Thursday, September 16, 2010

Fred Jr. "Bull No. 36" Pennsylvania's Most Famous Elk

It is amazing how many Pennsylvania elk enthusiasts have become fans s of the famous Benezette town bull, which was known as "Fred Jr." until 2004 when he was fitted with a numbered radio collar by the Pennsylvania Game Commission.  Since that time he is often called Bull No. 36, but still most refer to him as "Fred" or "Freddie", while some call him "Dogrope" because he got entangled with a dog leash in his early years and wore it in his antlers for some time. It should also be noted that he was seen more often on Winslow Hill during his early years and did not become famous as the town bull until somewhat later in life-or at least that is my impression.

I first encountered him during the rut of 1997 and at that time I was shooting only video. In fact I did not begin to use 35mm cameras to a great degree in Pennsylvania Elk Country until 1999. As a result I have no quality stills of those early encounters, but since he is such a fascinating animal, I will post some "frame grabs" taken from video footage.

The first shot comes from an encounter on Winslow Hill where several mature bulls were chasing a hot cow. Fred was there, milling around the edges of the action.  I had no name for him until the following year, but only know that he was an outstanding young bull.  Someone later told me while looking at the video from this encounter that this was Fred.
Fred: 1997-video still by W.Hill

The following frame grab comes from a lengthy encounter on a foggy, frosty morning in 1998 when Billie Cromwell and I were both in the same spot.  At the time he was shooting footage for the Pennsylvania Game Commission elk video, "Pennsylvania Elk: Reclaiming the Alleghenies", PGC videographer and video producer, Harold Korber used a portion of Billie's footage from this encounter in the video, while I later used a segment that I took at this time In "The Truth About Pennsylvania's Elk Herd".  So while the still doesn't do the situation justice at all, it was somewhat of a historic moment.  At the time Fred was still a "satellite" bull and the largest bull was with most of the cows a short distance away, but they were mostly obscured by fog.  The herd bull in this case was the "Test Hill Bull", which Fred would defeat in a lengthy fight in 2001.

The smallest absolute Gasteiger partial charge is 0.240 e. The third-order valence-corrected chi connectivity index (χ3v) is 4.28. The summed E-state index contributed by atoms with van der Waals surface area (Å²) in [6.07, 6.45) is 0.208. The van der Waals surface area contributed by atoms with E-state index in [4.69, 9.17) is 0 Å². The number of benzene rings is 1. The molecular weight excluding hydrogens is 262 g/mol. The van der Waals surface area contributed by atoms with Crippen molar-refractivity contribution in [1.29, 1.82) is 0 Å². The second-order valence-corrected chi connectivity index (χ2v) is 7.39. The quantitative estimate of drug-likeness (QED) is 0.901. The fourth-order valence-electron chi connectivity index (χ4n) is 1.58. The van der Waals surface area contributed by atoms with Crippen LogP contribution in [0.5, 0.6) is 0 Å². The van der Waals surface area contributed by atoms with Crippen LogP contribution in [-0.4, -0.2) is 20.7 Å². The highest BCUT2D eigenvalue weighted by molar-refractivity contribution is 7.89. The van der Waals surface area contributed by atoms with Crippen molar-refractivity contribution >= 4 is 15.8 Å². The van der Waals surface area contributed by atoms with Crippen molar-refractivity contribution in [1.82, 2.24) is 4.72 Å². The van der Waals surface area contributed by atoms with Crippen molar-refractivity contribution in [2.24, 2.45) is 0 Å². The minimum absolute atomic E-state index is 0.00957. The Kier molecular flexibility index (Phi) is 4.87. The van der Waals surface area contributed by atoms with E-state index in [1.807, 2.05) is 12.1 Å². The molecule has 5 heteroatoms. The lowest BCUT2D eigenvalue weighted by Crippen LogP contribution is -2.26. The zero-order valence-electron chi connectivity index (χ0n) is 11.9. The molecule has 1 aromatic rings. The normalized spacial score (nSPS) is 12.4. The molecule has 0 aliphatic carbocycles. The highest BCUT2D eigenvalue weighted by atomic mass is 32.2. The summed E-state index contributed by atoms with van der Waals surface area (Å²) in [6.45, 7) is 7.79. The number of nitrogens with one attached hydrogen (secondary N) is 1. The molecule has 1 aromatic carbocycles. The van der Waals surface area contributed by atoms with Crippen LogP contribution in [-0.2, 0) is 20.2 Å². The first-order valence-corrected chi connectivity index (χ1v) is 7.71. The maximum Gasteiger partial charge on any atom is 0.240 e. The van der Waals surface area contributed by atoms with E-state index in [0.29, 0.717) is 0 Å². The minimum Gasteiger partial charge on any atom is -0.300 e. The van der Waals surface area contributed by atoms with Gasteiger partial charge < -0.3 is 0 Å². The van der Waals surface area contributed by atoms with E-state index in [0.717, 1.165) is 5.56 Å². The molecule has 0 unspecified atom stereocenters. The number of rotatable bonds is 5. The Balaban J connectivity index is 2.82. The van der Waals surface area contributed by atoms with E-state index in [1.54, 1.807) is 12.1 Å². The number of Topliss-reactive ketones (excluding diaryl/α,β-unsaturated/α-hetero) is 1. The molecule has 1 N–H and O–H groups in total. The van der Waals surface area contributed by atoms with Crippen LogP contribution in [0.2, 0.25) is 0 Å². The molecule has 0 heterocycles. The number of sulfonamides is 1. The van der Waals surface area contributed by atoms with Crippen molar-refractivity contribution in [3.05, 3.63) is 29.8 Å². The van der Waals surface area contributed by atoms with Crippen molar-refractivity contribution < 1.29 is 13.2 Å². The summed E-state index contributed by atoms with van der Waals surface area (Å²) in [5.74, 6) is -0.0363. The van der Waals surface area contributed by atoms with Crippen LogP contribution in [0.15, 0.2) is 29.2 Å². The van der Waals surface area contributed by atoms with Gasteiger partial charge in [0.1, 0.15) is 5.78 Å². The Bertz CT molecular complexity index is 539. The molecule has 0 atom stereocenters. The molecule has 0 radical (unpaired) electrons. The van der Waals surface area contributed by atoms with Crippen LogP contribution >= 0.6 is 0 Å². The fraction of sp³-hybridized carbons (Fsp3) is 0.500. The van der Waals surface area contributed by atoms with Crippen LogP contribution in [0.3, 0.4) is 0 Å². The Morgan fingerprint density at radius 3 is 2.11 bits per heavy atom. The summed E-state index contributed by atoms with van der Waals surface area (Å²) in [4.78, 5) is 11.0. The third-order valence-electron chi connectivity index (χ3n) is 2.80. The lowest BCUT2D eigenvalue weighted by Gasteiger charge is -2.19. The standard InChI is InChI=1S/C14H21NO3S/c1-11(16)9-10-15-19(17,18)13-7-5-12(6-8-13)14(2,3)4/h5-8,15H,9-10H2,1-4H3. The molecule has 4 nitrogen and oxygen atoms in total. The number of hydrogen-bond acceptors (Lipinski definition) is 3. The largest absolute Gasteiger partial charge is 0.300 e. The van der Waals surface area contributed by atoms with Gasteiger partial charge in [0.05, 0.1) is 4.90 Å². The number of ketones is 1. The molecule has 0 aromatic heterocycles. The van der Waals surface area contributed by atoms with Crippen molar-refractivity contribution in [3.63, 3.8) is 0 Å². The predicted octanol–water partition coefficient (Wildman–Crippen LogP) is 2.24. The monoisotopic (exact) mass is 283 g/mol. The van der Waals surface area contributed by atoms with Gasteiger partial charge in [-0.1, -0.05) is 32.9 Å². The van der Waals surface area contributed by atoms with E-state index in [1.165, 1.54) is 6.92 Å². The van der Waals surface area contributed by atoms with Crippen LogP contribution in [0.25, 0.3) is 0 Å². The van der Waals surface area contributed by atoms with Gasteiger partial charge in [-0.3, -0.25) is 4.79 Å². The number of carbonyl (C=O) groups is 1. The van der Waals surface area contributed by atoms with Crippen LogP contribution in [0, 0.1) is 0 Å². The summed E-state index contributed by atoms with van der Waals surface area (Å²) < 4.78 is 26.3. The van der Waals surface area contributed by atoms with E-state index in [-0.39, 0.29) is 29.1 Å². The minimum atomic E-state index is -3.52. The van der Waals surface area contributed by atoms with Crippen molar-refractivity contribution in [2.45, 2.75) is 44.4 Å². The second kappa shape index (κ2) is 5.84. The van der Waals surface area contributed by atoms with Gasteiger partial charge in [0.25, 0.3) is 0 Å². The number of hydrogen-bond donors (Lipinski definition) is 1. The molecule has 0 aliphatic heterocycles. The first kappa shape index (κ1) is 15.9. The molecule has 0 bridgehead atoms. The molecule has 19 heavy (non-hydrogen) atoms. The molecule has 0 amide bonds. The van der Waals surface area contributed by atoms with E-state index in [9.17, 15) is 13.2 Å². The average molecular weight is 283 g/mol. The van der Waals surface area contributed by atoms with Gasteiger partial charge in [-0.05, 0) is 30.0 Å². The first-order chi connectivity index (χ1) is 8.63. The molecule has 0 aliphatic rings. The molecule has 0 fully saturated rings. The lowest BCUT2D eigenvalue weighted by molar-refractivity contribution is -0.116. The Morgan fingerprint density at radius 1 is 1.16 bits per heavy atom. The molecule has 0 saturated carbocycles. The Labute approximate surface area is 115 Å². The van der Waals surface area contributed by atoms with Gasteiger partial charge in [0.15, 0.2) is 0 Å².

Fred: 1998-video still by W.Hill

By 1999, Fred was an impressive young bull with a promising future and was well on his way to becoming Pennsylvania's most famous elk.

Fred: 1999-photo by W. Hill Canon Rebel X 35mm-Canon 75-300 IS
Fred almost met his end in 2000 when he was gored in a fight with another bull. He had a puncture wound in the right flank, but it missed any vital organs and I found him on a hillside in the backcountry on a late September morning and spent over an hour with him. By this time I had an Elan II and  Canon Rebel X film cameras, which I usually carried in addition to the camcorder.

Fred: 2000 photo by W.Hill Canon Rebel Elan II 35mm-Canon 75-300mmIS